Financial statements and information drawn from them confront us daily: in the media, in corporate annual reports, in the treasurerAcanacs reports for clubs or religious groups, in documents provided to employees and managers, as one considers alternative investments, in documents provided by homeownersAcanac association and government agenciesVarious readers of a companyAcanacs AcanAfinancial scoreAcan make decisions based on financial information: the companyAcanacs managers devise actions to improve operations; investors buy or sell the corporationAcanacs securities; creditors decide how much to lend; customers judge the reliability of this supplier; potential employees decide whether to invest their careers in the company.If you are training to be an accountant, find another book. This bookAcanacs objective is to increase your ability to draw useful information from financial statements, and thus to make better decisionsAcanain both your personal life and your professional life. Studying this book should help you be a better manager. That is both its objective and its perspective.The book starts at square one; it assumes no prior knowledge on your part. To increase your financial literacy, you will learn the common nomenclature (but not esoteric jargon) used by accountants and financial experts. You will be equipped to ask insightful questions of experts, to engage them and your colleagues in thoughtful debates about financial and accounting issues, and to make better decisions.You can think of cost accounting as a continuation of the discussion of valuation in Chapter 3. ... new product T, - complete the ordered repairs on the Saundersa#39; 2003 Volvo station wagon, - draw the legal documents required for Client Qto file anbsp;...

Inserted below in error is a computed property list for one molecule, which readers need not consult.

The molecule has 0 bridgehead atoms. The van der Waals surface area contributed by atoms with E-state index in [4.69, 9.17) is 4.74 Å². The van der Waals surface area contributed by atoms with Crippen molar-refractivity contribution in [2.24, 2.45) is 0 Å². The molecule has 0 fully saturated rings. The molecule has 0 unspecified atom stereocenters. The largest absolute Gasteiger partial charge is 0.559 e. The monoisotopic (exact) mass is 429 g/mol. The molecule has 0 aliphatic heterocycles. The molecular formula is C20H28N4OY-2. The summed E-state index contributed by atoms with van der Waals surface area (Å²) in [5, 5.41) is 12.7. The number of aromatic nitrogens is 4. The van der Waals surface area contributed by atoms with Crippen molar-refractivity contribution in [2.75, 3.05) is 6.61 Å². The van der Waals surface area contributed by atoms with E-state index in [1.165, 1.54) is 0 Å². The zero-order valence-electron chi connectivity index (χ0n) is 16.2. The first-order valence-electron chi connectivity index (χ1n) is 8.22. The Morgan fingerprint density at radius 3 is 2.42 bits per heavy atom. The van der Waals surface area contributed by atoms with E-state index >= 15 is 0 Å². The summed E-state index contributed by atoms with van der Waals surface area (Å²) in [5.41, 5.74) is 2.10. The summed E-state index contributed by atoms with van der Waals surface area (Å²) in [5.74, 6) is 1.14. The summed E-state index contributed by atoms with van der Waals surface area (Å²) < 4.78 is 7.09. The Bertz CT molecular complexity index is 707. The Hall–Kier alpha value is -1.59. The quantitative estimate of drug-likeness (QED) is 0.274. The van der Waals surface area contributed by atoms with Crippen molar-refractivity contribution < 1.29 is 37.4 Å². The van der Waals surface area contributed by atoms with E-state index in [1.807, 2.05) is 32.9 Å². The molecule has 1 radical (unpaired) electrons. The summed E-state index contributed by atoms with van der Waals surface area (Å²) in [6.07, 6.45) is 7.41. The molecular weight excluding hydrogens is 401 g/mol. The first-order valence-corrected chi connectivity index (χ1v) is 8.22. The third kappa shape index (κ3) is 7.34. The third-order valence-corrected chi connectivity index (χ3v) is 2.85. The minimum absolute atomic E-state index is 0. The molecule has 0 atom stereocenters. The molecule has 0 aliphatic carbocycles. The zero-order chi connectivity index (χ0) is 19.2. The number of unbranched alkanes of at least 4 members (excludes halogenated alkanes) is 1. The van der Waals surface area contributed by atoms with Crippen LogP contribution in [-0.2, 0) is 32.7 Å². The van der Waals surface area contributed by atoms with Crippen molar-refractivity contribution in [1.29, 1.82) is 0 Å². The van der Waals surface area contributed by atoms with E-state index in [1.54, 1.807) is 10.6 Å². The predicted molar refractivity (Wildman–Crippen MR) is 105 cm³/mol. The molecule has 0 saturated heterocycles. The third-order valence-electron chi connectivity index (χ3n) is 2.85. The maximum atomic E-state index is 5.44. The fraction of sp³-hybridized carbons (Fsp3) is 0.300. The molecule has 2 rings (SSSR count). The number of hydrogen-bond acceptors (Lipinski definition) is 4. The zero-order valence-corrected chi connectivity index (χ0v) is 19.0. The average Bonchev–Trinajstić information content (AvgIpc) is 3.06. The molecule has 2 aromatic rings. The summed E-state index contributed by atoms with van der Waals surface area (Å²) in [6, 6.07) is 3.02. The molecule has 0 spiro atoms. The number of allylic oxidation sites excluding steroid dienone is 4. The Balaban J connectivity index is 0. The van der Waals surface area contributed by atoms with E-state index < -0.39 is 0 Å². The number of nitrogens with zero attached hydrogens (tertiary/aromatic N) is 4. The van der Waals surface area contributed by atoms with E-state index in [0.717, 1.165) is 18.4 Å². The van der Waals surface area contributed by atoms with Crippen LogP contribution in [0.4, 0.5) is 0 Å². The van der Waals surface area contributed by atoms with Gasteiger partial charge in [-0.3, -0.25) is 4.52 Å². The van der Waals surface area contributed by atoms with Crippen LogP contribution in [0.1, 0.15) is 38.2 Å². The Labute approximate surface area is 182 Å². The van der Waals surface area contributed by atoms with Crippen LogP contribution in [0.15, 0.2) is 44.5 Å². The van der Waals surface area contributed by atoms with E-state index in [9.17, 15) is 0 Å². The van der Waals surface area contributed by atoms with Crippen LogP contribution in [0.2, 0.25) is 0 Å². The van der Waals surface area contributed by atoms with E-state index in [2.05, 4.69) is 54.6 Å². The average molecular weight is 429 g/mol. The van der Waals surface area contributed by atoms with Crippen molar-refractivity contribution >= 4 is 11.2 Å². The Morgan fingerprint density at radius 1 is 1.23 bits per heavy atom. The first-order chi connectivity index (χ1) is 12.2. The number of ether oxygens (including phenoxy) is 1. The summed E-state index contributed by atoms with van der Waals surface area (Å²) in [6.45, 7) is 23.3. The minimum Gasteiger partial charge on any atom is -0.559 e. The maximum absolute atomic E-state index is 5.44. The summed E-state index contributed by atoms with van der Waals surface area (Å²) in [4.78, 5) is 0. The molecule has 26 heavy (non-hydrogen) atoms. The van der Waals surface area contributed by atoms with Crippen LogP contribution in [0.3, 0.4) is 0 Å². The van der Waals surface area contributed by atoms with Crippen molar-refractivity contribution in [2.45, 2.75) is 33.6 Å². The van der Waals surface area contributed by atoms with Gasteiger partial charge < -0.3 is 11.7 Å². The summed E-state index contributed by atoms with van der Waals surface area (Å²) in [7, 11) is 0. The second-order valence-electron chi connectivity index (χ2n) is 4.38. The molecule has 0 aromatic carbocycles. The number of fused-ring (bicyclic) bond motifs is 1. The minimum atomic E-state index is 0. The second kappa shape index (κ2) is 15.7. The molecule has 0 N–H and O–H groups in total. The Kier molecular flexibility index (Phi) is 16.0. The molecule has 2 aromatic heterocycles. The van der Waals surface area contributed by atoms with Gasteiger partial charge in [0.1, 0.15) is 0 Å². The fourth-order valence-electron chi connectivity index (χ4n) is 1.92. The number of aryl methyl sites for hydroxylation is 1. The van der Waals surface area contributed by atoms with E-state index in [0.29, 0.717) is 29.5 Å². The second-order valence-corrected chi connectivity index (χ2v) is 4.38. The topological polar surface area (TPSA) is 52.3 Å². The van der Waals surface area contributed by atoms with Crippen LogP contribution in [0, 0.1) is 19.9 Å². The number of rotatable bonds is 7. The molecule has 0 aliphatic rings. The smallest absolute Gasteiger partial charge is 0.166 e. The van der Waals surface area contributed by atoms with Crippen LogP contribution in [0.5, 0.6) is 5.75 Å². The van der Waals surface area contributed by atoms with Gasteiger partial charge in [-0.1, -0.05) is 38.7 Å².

|Title||:||Understanding the Financial Score|
|Author||:||Henry E. Riggs|
|Publisher||:||Morgan & Claypool Publishers - 2007|